Make a Magnetic Spice Rack
Sunday, May 23, 2004; Page M03
Back in college, I had a winsome poet-boyfriend who once wrote me a multicolored, stream-of-consciousness letter that included the pronouncement, "Spice is the spice of life." In his faux-naif, hippie way, he was right, of course. Our existence would, without a doubt, be quite gray without the ground nuts, bark, flowers and seeds that add nuance to our cuisine.
Personally, I have a deep love of anything hot and be-chilied; I also find saffron sublime and think basil is blissful. However, my love tends to be theoretical -- I'm not a master chef, and spices present a challenge to those as cooking-averse as me. I'll buy one for a particular recipe and then chuck it in the back of a drawer, to become dusty and indistinguishable. This spice rack project, inspired by a fancy-pants catalogue item, is fun and cheap to make, and is meant to put your condiments at your fingertips. Not only does it look nifty, but its magnetic, wall-mounted nature saves valuable storage space and provides a keen recipe holder.
Assemble your supplies: You'll need an 18-by-24-inch rectangle of 22-gauge steel (this can be found, pre-cut, in most hardware stores or can be ordered from a metal-supply shop), 15 watchmaker cases 53mm in diameter (available from www.leevalley.com), 15 heavy-duty 3/4-inch circular magnets, four flat-head sheet-metal screws, a drill and bits, a hot-glue gun and glue sticks, 15 of your favorite spices, a large nail, a hammer, and a permanent marker.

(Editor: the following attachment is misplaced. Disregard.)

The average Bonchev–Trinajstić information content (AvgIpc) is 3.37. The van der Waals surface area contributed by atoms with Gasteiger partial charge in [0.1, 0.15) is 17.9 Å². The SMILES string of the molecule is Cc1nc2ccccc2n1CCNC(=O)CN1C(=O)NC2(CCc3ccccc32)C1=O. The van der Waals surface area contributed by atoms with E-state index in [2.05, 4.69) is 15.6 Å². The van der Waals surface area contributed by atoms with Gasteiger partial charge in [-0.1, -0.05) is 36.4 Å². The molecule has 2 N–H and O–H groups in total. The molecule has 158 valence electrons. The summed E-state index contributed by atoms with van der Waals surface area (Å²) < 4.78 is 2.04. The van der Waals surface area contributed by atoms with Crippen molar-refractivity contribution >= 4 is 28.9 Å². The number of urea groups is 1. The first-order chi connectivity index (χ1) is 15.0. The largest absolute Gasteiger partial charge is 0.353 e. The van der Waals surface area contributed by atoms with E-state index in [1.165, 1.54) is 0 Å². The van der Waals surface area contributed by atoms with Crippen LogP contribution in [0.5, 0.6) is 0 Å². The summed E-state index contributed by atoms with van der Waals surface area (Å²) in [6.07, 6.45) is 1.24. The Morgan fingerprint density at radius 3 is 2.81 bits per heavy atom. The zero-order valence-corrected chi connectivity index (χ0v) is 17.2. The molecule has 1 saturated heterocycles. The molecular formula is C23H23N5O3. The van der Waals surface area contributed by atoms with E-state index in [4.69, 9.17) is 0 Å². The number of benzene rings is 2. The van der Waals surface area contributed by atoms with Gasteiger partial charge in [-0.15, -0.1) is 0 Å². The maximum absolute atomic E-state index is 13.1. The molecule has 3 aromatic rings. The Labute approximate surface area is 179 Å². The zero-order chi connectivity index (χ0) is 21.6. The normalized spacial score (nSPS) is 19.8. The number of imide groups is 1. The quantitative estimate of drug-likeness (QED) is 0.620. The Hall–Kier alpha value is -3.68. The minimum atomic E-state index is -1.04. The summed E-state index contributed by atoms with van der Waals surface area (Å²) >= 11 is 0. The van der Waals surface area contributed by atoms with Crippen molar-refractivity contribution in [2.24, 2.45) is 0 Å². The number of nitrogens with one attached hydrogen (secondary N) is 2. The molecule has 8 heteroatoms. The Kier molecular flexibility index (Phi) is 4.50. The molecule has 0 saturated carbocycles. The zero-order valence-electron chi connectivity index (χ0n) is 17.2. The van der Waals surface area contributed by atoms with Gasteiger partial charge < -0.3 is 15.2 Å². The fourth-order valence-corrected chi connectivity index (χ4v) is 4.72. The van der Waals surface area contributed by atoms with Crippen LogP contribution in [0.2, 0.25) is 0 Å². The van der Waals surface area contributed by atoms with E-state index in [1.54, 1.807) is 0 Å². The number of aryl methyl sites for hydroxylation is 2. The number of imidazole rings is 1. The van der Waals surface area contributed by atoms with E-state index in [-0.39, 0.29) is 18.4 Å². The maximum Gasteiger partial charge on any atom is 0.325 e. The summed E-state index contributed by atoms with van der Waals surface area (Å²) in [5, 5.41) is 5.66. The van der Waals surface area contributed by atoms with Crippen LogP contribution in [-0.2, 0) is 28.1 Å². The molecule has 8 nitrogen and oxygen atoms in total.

Begin by using your nail and hammer to lightly tap four guide dents into your steel, about a quarter-inch in from each corner point (this will keep your drill bit from skidding across the metal's surface). Then place your metal flat onto a workbench or thick piece of scrap wood, load a 5/32-inch bit into your drill and bore holes through each of the four corner notches. Orienting your rectangle of steel levelly straight -- horizontally or vertically -- drill it onto your kitchen wall using the four screws.
Hot-glue a magnet onto the center of the back of each watchmaker case. Allow to dry at least 30 minutes.
Open the watchmaker cases and, using a funnel where necessary, fill each case with a spice. Replace the glass tops. Then, using your marker, write the name of the spice contained within onto the back of the case, above the magnet, so that you won't be sprinkling cumin on your cappuccinos and cinnamon into your curries.
Finally, revel in the satisfying clicks as you attach the magnetic spice containers onto your sheet of steel in an orderly fashion. The spices' brilliant colors will add a flash of visual splendor to your kitchen and will be a constant reminder to get cookin'! Laura J. Vogel
Got a quick project you want tackled? E-mail firstname.lastname@example.org. Please include your name, city and daytime phone number.
© 2004 The Washington Post Company
These little discs can spice up any metal surface -- and moonlight as maracas.
(Photos Melissa Punch For The Washington Post)
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